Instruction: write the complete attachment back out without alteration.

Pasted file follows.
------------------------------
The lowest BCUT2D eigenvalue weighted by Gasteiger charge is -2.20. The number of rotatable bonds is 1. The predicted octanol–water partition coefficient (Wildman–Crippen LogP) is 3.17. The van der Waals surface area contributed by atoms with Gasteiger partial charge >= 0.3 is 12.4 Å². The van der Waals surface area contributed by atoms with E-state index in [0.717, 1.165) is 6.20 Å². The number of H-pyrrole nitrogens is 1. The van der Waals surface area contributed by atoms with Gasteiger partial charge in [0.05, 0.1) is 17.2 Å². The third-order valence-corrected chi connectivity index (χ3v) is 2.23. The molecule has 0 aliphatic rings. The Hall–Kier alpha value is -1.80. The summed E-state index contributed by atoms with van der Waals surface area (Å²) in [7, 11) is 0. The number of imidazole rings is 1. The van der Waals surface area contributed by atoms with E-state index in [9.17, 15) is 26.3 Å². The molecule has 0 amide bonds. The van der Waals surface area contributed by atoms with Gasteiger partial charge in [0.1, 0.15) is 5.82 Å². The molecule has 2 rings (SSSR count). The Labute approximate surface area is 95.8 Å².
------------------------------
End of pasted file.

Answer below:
The lowest BCUT2D eigenvalue weighted by Gasteiger charge is -2.20. The number of rotatable bonds is 1. The predicted octanol–water partition coefficient (Wildman–Crippen LogP) is 3.17. The van der Waals surface area contributed by atoms with Gasteiger partial charge >= 0.3 is 12.4 Å². The van der Waals surface area contributed by atoms with E-state index in [0.717, 1.165) is 6.20 Å². The number of H-pyrrole nitrogens is 1. The van der Waals surface area contributed by atoms with Gasteiger partial charge in [0.05, 0.1) is 17.2 Å². The third-order valence-corrected chi connectivity index (χ3v) is 2.23. The molecule has 0 aliphatic rings. The Hall–Kier alpha value is -1.80. The summed E-state index contributed by atoms with van der Waals surface area (Å²) in [7, 11) is 0. The number of imidazole rings is 1. The van der Waals surface area contributed by atoms with E-state index in [9.17, 15) is 26.3 Å². The molecule has 0 amide bonds. The van der Waals surface area contributed by atoms with Gasteiger partial charge in [0.1, 0.15) is 5.82 Å². The molecule has 2 rings (SSSR count). The Labute approximate surface area is 95.8 Å².